The Wholphin is the only one of its kind in human care, and as the name implies, it's half whale, half dolphin. False Killer Whale and Atlantic Bottlenose Dolphin, to be specific. She was born at Sea Life Park on May 15, 1985.

Olivia saw an aviary that she wanted to check out, which opened in September 2013. If you enjoy birds, you will love this, as we did.

16-4-3 Sea Life Park_Aviary_Mom bird head

In the Manu Aviary, you can interact and feed about 400 lovebirds and cockatiels, which are all extremely friendly and very skilled at begging for bird seed. When you walk in, there are staffers who hand out bird seed lollipops, and instruct you to simply hold your hand out to get the birds to land on you.

Claus with birds eating his hat string.

Claus with birds eating his hat string.

They do poop at will, though for the half hour we all spent in there, we didn't get bombed. Surprise, huh?

"The aviary was created during a time when the park was looking to open value-added, interactive elements to the park that would allow guests to get closer to the animals.  The original thought was to have lorikeets, which are popular at many mainland theme parks because they are colorful and drink nectar out of cups.  But loris are on the Department of Agriculture restricted list because they are not indigenous to the islands.  So instead of bringing in birds from the mainland, SLP decided to buy cockatiels and lovebirds from a retiring local bird breeder. So yes, while these aren't technically seabirds, they function as a way for guests to interact with birds and develop an appreciation for them, which enhances the Park's mission of education and conservation," explains Scott Kim, who works with the Park.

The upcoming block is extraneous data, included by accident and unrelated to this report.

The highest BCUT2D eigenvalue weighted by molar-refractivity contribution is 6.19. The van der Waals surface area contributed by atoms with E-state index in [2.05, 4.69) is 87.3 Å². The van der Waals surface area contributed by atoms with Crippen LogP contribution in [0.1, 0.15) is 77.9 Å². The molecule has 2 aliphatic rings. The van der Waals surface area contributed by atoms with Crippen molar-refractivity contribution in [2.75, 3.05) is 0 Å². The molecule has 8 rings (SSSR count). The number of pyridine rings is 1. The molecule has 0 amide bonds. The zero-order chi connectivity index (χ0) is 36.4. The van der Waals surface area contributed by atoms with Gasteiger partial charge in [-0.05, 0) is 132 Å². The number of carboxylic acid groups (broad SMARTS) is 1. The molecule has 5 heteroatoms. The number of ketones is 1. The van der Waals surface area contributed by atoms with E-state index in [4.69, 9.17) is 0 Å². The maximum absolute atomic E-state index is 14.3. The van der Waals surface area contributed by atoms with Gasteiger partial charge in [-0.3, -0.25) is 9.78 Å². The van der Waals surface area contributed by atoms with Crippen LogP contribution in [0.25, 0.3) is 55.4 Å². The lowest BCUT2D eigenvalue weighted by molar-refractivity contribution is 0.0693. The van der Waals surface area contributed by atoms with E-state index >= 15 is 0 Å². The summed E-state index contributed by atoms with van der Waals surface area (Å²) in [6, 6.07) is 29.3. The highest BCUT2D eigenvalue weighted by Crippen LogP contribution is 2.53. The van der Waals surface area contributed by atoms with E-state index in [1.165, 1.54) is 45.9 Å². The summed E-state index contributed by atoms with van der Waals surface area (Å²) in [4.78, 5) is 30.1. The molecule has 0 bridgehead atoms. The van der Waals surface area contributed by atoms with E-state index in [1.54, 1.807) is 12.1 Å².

It's such a charming time. It was the surprise highlight of our park visit, actually. The little birdies are so cute and colorful.

Bird butt. One landed on my iPhone as I was going to take a photo!

Bird butt. One landed on my iPhone as I was going to take a photo!

Birds have been a part of Sea Life Park since its opening in the 1960s. The park today does not collect or train birds, but it will accept hurt or sick sea birds brought to the park.

It has a Seabird Rehabilitation Center where, each year, hundreds of seabirds are taken in and treated for injury, exhaustion, dehydration or illness - that includes broken wings, cat or dog wounds, fishing line entanglements, and fish hooks.

The goal is to heal and release the bird back into the wild. Sometimes, the birds who come are so young, the staff needs to teach them how to fly again!

Sea Life Park is the only place where someone may bring an injured seabird 24 hours a day, seven days a week - even in the middle of the night. That's quite a commitment to caring for our native Hawaiian species.

More at http://www.sealifeparkhawaii.com/.